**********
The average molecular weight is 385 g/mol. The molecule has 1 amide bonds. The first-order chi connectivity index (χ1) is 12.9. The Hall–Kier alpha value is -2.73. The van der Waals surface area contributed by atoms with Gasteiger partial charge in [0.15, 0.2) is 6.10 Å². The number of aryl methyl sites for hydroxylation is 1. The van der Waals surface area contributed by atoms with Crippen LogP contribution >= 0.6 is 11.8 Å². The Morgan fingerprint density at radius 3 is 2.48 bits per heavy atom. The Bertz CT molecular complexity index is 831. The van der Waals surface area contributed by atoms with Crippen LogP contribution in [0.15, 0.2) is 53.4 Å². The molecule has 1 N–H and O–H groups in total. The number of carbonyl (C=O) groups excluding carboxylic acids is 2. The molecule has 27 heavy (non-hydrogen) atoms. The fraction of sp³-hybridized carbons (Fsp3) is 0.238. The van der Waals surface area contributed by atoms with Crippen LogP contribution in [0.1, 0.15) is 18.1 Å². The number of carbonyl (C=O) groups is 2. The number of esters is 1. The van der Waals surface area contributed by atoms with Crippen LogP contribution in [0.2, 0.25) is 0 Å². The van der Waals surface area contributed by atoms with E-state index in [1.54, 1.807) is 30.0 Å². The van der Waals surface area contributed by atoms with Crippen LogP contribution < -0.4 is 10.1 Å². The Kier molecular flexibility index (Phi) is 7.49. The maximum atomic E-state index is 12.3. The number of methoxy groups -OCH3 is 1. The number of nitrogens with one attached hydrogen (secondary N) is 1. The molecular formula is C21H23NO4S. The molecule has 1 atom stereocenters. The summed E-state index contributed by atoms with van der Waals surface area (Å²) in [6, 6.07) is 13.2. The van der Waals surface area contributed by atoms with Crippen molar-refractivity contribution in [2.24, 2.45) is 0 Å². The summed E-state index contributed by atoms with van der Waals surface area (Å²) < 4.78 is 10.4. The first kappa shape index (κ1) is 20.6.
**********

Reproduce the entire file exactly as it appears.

The average molecular weight is 385 g/mol. The molecule has 1 amide bonds. The first-order chi connectivity index (χ1) is 12.9. The Hall–Kier alpha value is -2.73. The van der Waals surface area contributed by atoms with Gasteiger partial charge in [0.15, 0.2) is 6.10 Å². The number of aryl methyl sites for hydroxylation is 1. The van der Waals surface area contributed by atoms with Crippen LogP contribution >= 0.6 is 11.8 Å². The Morgan fingerprint density at radius 3 is 2.48 bits per heavy atom. The Bertz CT molecular complexity index is 831. The van der Waals surface area contributed by atoms with Crippen LogP contribution in [0.15, 0.2) is 53.4 Å². The molecule has 1 N–H and O–H groups in total. The number of carbonyl (C=O) groups excluding carboxylic acids is 2. The molecule has 27 heavy (non-hydrogen) atoms. The fraction of sp³-hybridized carbons (Fsp3) is 0.238. The van der Waals surface area contributed by atoms with Crippen LogP contribution in [0.1, 0.15) is 18.1 Å². The number of carbonyl (C=O) groups is 2. The number of esters is 1. The van der Waals surface area contributed by atoms with Crippen LogP contribution in [0.2, 0.25) is 0 Å². The van der Waals surface area contributed by atoms with E-state index in [1.54, 1.807) is 30.0 Å². The van der Waals surface area contributed by atoms with Crippen LogP contribution < -0.4 is 10.1 Å². The Kier molecular flexibility index (Phi) is 7.49. The maximum atomic E-state index is 12.3. The number of methoxy groups -OCH3 is 1. The number of nitrogens with one attached hydrogen (secondary N) is 1. The molecular formula is C21H23NO4S. The molecule has 1 atom stereocenters. The summed E-state index contributed by atoms with van der Waals surface area (Å²) in [6, 6.07) is 13.2. The van der Waals surface area contributed by atoms with Crippen molar-refractivity contribution in [2.24, 2.45) is 0 Å². The summed E-state index contributed by atoms with van der Waals surface area (Å²) < 4.78 is 10.4. The first kappa shape index (κ1) is 20.6.